Bloomberg Secretly Considers Independent Presidential Run

New York Mayor Michael Bloomberg is mulling over the idea of running for president as an independent, his local CBS affiliate says.

New York Mayor Michael Bloomberg has always denied it, but CBS 2 has learned the details of a secret meeting, involving the mayor, to discuss a possible run for the White House. “I am not running for president, for the record,” Bloomberg has consistently said publicly.

But behind the scenes, it’s a different story. CBS 2 has learned the details of a private dinner for the mayor that was held at an apartment building on Manhattan’s Upper East Side last month. There, he spent the evening in serious discussions about the viability of a White House run. Sources told CBS 2 Bloomberg brought three deputy mayors with him, and proceeded to talk through every angle of a presidential run. By the end, the group had zeroed in on his running as an independent in 2008. And, the sources said, he seemed intrigued.

The dinner was held at the home of Michael Steinhardt, a legendary Wall Street hedge fund manager and a Bloomberg friend. He brought along Al From, head of the Democratic Leadership Council, which played a part in Bill Clinton’s rise to power in 1992. Sources said the man who put Bloomberg together with Steinhardt and From was New York City Schools Commissioner Joel Klein.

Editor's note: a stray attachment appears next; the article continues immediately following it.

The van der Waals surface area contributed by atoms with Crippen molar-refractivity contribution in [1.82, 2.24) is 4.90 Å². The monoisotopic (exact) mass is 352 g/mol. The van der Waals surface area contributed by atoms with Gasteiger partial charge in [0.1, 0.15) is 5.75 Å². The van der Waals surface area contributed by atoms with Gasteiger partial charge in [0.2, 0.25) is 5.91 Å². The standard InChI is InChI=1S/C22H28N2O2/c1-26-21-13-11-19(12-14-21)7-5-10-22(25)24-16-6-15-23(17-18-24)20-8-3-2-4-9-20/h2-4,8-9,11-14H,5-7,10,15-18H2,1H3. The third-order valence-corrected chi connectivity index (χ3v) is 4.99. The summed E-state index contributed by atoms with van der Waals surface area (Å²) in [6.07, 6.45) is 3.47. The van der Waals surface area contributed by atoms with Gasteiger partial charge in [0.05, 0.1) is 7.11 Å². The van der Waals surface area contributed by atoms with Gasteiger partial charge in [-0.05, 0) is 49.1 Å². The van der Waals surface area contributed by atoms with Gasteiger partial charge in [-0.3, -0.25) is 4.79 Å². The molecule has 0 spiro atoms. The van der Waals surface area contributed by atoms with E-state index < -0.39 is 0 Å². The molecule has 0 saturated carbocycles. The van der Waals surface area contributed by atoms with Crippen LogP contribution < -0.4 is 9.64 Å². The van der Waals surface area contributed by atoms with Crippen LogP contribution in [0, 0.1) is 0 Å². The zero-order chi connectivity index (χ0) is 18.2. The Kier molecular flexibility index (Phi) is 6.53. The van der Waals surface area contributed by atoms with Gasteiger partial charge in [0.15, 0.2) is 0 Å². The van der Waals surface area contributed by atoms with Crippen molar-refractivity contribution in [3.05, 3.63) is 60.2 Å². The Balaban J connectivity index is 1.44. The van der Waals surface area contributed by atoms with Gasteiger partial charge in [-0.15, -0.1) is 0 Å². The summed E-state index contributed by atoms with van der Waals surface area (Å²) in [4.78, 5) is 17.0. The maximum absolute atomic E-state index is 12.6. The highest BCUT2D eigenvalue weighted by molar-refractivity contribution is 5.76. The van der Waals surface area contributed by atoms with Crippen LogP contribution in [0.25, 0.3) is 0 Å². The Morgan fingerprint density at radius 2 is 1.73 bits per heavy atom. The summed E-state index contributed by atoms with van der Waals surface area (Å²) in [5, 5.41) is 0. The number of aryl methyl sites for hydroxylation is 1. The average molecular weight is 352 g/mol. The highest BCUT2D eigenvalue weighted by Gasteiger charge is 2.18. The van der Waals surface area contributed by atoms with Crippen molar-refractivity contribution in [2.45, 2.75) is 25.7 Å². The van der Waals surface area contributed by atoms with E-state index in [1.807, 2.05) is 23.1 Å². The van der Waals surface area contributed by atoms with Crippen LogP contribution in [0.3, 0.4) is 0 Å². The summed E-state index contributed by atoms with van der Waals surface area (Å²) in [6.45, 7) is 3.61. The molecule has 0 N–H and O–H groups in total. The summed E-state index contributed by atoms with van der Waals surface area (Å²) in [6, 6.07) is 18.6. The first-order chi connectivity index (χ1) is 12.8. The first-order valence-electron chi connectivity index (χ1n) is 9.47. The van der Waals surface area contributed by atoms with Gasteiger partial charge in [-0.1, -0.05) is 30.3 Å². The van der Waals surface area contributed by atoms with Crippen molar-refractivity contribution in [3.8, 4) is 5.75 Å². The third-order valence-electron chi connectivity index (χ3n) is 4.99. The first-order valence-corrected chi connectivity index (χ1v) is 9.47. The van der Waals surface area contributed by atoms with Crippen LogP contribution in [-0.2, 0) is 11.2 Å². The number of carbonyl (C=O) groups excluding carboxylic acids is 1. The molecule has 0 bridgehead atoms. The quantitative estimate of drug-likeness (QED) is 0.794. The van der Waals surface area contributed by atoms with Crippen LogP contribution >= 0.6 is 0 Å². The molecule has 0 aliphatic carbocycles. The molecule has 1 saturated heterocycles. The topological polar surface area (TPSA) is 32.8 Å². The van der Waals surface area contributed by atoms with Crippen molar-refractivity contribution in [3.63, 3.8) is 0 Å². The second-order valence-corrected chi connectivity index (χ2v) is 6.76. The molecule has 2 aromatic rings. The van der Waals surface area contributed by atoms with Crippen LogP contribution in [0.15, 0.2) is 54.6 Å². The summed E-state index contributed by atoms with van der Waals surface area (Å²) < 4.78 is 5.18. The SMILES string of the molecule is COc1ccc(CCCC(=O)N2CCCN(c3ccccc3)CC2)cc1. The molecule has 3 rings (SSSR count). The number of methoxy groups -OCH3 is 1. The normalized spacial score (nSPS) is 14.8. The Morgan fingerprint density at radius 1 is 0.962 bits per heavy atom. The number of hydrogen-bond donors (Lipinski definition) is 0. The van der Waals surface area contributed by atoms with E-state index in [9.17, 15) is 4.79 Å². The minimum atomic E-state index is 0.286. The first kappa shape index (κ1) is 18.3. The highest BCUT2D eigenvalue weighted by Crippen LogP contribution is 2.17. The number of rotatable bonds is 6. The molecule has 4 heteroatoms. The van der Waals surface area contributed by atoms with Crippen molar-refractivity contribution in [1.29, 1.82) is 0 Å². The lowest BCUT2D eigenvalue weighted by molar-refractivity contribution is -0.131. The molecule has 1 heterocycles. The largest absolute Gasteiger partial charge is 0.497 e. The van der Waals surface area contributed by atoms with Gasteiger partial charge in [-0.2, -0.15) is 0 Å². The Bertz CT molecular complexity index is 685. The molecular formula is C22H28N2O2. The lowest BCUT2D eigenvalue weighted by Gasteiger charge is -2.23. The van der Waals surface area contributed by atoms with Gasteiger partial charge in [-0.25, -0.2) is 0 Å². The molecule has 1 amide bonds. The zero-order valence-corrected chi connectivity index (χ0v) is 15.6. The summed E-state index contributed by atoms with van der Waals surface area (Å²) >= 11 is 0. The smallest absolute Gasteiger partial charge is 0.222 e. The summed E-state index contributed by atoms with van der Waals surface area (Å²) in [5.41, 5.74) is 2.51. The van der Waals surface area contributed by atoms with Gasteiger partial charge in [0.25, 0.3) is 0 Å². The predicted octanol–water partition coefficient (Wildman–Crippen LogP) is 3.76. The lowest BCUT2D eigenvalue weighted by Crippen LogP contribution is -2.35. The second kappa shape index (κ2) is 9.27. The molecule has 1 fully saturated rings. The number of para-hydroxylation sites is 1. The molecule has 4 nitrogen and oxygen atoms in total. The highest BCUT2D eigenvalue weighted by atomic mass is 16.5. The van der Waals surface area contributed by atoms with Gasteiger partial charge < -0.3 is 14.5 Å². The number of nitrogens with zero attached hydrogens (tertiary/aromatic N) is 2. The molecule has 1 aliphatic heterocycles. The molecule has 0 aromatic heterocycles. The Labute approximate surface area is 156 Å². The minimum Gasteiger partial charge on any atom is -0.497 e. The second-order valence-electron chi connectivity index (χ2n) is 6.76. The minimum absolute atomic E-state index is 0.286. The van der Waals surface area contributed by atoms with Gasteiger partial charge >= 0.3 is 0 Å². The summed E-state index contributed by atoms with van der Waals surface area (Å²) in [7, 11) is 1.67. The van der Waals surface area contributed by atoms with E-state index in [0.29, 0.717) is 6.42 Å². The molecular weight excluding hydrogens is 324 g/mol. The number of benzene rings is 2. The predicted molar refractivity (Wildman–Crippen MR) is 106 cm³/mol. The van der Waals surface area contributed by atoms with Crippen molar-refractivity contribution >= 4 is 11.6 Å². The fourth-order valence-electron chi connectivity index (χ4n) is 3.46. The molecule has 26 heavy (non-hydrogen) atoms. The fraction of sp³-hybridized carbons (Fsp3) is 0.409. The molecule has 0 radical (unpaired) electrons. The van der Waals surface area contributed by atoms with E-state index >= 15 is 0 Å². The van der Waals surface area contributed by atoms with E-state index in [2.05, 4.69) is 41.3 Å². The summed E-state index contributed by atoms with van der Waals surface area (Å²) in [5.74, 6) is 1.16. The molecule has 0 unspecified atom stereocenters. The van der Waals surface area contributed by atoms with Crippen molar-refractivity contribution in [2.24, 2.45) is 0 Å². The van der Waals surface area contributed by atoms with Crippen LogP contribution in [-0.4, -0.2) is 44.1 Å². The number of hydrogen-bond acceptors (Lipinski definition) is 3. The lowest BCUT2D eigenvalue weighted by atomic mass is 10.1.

Aides to the mayor cautioned that he is still very skeptical about the idea of running. In fact, one source said that at the dinner Bloomberg asked, “How likely is a 5’7″-Jew-from-New-York billionaire who’s divorced and running as an independent to become president of the United States.”

Not too bloody likely, actually. Indeed, if he ran it would make much more sense to do so as a Republican than as an Independent since the structure of our system makes it virtually impossible for an unaffiliated candidate to cobble together an Electoral College majority. And, in the case of a multi-candidate race with no majority, it’s unlikely the House of Representatives, which would have no members of Bloomberg’s non-party, would select him.

Most politicians who achieve any stature at all–and that includes Senators, governors, and NYC mayors–have presidential fantasies. Many even have meetings where advisors discuss the options. Few of them actually make the leap to run after weighing the odds.